Michael Waldman, Executive Director of the Brennan Center for Justice (and Kapor Foundation grant recipient), wrote a feature article in the January issue of Capitol Investments. He writes about the importance of decreasing corporate power and maximizing voter participation in this year’s election.
Waldman warns that in this year’s race, we can expect to see the kind of corruption that was seen in Watergate. Yikes. Secret funds, unlimited special-interest gifts, and big independent expenditures will dominate this race. So what can be done to change this?
Organizing and lobbying is crucial, yes. But in order to increase voter participation and create a more democratic movement, serious reform around campaign finance should also be fought for. Two reforms in particular should be pushed:
1) adoption of a public funding model that would build the power of small donors
2) assurance that all eligible citizens can vote.
The Brennan Center has researched and found that the votes of at least five million eligible citizens–many low-income, of color, young, and elderly–are being threatened right now by state legislation across the country which restricts voting rights. The push-back of voters rights groups has been successful at blocking some of these measures but a big push for universal registration as proposed by the Voter Registration Modernization plan is urgent. This plan would decrease barriers to voting by ensuring that all citizens would automatically be registered to vote. Additional perks are that it is less costly and discourages fraud.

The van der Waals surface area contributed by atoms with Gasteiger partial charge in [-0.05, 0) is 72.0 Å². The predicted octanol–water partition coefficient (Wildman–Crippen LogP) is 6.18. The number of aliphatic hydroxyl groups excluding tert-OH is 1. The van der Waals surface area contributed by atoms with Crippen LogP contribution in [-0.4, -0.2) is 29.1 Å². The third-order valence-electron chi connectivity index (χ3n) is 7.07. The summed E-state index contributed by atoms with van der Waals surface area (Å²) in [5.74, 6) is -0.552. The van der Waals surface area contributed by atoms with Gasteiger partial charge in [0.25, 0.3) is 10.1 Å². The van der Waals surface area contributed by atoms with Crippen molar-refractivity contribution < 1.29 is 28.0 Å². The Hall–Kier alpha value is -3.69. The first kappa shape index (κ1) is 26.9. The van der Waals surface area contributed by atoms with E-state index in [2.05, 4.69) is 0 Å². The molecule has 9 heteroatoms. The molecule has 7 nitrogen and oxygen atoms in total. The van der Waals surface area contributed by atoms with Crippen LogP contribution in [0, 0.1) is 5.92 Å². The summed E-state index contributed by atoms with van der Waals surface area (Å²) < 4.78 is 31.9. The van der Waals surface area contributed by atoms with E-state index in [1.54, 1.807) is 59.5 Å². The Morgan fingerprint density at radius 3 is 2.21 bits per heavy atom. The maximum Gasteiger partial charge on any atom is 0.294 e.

So, quick re-cap: public funding from small-donors plus Voter Registration Modernization equals more say from the people, more eligible citizens able to vote, and more power in the hands of the people. Sounds like participatory democracy to me.
To read Michael Waldman’s full article, click here.
photo: Scott Olsen